Alvise Contarini (diplomat)
His diplomatic career began with a posting as Venetian ambassador to the Dutch Republic. In 1626, he was named ambassador to England, and in 1629 he moved on to become ambassador to France. During his time as Venetian ambassador to France, Contarini persuaded King Louis XIII to enter into an alliance with Venice in order to prevent troops of the Austrian Habsburgs from occupying the Valtellina. He also played a crucial role in persuading Cardinal Richelieu that France should back Sweden's intervention in the Thirty Years' War in 1630. In 1632, Contarini left France and became Venetian ambassador to the papal court, before traveling to Istanbul where he was bailo (Venice's ambassador to the Sublime Porte) from 1636 to 1641.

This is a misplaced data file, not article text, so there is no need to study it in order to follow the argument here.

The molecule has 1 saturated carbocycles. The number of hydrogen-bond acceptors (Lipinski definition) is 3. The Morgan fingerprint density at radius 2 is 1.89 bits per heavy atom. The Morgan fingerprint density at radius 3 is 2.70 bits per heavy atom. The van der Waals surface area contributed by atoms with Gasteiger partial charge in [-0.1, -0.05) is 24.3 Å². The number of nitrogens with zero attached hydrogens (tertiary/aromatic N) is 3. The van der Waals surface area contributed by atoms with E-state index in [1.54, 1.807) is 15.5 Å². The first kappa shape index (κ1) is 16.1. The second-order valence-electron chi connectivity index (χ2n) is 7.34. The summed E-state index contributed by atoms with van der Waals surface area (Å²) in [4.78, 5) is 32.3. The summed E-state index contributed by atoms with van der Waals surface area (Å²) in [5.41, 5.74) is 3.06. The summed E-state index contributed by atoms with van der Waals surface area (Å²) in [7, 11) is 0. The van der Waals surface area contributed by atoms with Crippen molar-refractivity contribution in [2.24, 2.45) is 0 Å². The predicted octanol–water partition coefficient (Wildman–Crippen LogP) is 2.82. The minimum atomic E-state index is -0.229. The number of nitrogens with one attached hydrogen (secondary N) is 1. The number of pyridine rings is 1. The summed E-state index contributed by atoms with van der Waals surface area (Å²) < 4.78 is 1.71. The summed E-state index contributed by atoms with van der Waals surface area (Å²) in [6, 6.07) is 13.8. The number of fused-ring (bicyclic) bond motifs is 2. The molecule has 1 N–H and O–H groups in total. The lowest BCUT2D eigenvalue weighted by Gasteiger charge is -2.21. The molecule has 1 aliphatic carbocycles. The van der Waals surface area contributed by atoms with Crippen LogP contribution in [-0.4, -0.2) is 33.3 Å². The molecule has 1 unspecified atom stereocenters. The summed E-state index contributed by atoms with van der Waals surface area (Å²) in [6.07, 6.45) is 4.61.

In 1641, Venice sent Contarini to the Congress of Münster. In this capacity, he spent the next seven years attempting to negotiate the end of the Thirty Years' War, a process that ultimately ended in the Peace of Westphalia. Contarini was particularly important in this process in that he was seen as a neutral party, who had the confidence of all parties. The chief papal negotiator, Cardinal Fabio Chigi, refused to meet with Protestant princes, whom he considered to be heretics. Contarini was thus able to play a role as a go-between between Cardinal Chigi and the Protestants during the negotiations.
He died in Venice in 1651.